ABE, Read & Earn Federation on Economic capacity building in West Africa

November 18, 2019

In 2019, ABE – one of CWEIC’s Strategic Partners, and United Nations Educational, Scientific and Cultural Organisation Read and Earn Federation (UNESCO REF) collaborated on an economic capacity building project to provide a course in entrepreneurial skills which could be delivered digitally to 120,000 young people in Nigeria every year.  The project is also supported by the Central Bank of Nigeria and aligned to addressing the United Nations Sustainable Development Goals: quality education, decent work and economic growth.

Background

As one of the world’s largest producers of crude oil and with an abundance of gas and mineral resources, Nigeria is Africa’s largest economy with GDP of $3.76 BN. The International Monetary Fund predicts that Nigeria could become the ninth largest economy in the world by 2050 if it mobilises its 200 million population into a nation of entrepreneurs and consumers. But Nigeria’s population advantage is also its downfall as it struggles to overcome rising unemployment, unreliable power supply, poor education and severe poverty.

Nigeria has a range of issues; the government’s fiscal deficit is expanding above budget, unemployment is trending upwards and uncertainty around petrol prices all combine to create an atmosphere of economic instability. This uncertainty means the West African nation has seen a steady out-flow of its most promising young talent to Europe, leaving behind a damaging human capital crisis.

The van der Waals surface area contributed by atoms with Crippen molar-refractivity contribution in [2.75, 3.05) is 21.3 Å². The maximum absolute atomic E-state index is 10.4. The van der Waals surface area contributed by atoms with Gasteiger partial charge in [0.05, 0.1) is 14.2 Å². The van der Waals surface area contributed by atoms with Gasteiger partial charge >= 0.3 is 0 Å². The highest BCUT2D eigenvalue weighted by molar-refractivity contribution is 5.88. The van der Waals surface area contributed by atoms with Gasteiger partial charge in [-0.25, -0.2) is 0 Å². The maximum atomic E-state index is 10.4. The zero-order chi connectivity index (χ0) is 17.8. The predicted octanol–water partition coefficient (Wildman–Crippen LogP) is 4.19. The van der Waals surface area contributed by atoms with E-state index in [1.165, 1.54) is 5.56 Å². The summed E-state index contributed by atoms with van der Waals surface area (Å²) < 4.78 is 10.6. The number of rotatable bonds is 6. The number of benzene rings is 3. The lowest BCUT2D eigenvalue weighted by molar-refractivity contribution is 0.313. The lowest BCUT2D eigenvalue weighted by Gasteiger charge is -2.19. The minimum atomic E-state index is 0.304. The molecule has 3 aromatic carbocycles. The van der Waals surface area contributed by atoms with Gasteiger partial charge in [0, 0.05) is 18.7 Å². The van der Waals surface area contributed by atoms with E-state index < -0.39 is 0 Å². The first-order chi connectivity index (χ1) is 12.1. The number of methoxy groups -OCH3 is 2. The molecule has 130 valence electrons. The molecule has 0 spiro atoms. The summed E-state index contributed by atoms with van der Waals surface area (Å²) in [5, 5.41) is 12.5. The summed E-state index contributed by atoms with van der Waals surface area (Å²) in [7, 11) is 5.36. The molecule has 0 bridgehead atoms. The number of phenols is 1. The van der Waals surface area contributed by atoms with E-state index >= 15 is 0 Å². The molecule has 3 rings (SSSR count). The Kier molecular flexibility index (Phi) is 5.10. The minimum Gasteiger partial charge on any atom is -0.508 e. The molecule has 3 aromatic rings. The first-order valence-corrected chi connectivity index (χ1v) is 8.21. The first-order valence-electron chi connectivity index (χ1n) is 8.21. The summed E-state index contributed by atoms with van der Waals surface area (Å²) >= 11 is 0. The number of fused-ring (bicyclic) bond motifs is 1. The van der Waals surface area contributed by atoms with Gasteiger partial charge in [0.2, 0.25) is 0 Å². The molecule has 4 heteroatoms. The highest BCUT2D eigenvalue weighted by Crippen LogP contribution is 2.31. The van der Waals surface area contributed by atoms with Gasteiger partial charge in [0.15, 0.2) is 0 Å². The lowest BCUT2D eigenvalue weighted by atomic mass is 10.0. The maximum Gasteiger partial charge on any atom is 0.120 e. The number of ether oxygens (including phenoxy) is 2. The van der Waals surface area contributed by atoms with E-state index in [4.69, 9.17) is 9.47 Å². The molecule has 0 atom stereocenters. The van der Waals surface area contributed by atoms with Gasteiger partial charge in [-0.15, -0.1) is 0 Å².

With an entrepreneurial deficit, the country is unable to develop the broad-based economy needed to provide employment, competition, innovation as well as insulation from the global price and demand shocks in its natural resource markets. Mass unemployment and poverty means that many Nigerians lack the basic amenities of life. In 2018, Nigeria overtook India as the country with the most people living in extreme poverty.

The solution

Using ABE’s skills development expertise and UNESCO REF’s experience in delivery by VLE to people in challenging circumstances, we set up a collaboration to meet the following objectives:

  1. To encourage entrepreneurship for job creation thereby ending forced labour, modern slavery and human trafficking.
  2. To provide young people with the opportunity to acquire qualitative international entrepreneurship skills and knowledge in order to contribute to the nation’s economic growth (with a focus on the inclusion of women)
  3. To increase the economic capacity – by enabling young people to learn and understand the dynamics of approaching and dealing with international markets.

Combining a laser-focus on objectives, with world class learning content, digital delivery and ensuring strong partner relations, this 10-year project is on target to produce a generation of entrepreneurs, helping Nigeria to take its place in the global economy.

Since the project started, it has gathered support from the Nigerian Police Force, the Nigerian National Youth Service Corps and the Office of the President of Nigeria. These stakeholders will help ensure that entrepreneurial skills provided by ABE and facilitated by UNESCO REF are adopted in national community-based programmes.

Challenges

The biggest challenge with this collaboration was the unreliable internet connection.  The product teams had to ensure that the content met the objectives of the programme but allowed for bitesize online learning.

In order to deliver on time we had to use a range of communication tools as video conferencing was rarely completed without the internet dipping out.   To support this, ABE had a development manager in Abuja to oversee the advocacy work and support UNESCO REF in-country to raise awareness and ensure high-tempo project management.

This collaboration has come about with the highest of ideals: changing people’s lives for the better.  It is planned to develop the entrepreneurial skills of 1.2-million young people over ten years.

The skills developed through this collaboration will give more young people the opportunity to build a future in their own country and we can’t wait to meet them.